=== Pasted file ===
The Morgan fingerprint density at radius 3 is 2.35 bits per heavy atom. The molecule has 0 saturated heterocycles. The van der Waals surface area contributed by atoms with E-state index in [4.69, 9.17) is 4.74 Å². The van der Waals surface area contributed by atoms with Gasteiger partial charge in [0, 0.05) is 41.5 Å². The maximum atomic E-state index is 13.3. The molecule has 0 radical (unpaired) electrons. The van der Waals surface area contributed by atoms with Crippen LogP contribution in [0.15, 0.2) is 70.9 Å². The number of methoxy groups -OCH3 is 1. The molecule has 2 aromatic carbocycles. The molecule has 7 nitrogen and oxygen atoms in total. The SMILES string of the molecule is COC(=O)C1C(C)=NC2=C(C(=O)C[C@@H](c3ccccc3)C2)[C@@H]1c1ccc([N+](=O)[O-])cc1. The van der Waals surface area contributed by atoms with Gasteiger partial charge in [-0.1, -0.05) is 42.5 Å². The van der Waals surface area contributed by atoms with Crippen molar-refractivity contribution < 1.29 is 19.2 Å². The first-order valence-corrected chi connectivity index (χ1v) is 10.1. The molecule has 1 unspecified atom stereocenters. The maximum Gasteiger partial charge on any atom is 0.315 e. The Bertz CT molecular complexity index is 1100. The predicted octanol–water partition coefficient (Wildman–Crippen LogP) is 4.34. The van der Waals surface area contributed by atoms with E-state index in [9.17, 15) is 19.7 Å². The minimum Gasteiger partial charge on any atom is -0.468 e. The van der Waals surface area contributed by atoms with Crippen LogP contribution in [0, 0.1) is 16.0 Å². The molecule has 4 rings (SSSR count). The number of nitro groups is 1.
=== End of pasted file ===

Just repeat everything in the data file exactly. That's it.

The Morgan fingerprint density at radius 3 is 2.35 bits per heavy atom. The molecule has 0 saturated heterocycles. The van der Waals surface area contributed by atoms with E-state index in [4.69, 9.17) is 4.74 Å². The van der Waals surface area contributed by atoms with Gasteiger partial charge in [0, 0.05) is 41.5 Å². The maximum atomic E-state index is 13.3. The molecule has 0 radical (unpaired) electrons. The van der Waals surface area contributed by atoms with Crippen LogP contribution in [0.15, 0.2) is 70.9 Å². The number of methoxy groups -OCH3 is 1. The molecule has 2 aromatic carbocycles. The molecule has 7 nitrogen and oxygen atoms in total. The SMILES string of the molecule is COC(=O)C1C(C)=NC2=C(C(=O)C[C@@H](c3ccccc3)C2)[C@@H]1c1ccc([N+](=O)[O-])cc1. The van der Waals surface area contributed by atoms with Gasteiger partial charge in [-0.1, -0.05) is 42.5 Å². The van der Waals surface area contributed by atoms with Crippen molar-refractivity contribution < 1.29 is 19.2 Å². The first-order valence-corrected chi connectivity index (χ1v) is 10.1. The molecule has 1 unspecified atom stereocenters. The maximum Gasteiger partial charge on any atom is 0.315 e. The Bertz CT molecular complexity index is 1100. The predicted octanol–water partition coefficient (Wildman–Crippen LogP) is 4.34. The van der Waals surface area contributed by atoms with E-state index in [9.17, 15) is 19.7 Å². The minimum Gasteiger partial charge on any atom is -0.468 e. The van der Waals surface area contributed by atoms with Crippen LogP contribution in [0, 0.1) is 16.0 Å². The molecule has 4 rings (SSSR count). The number of nitro groups is 1.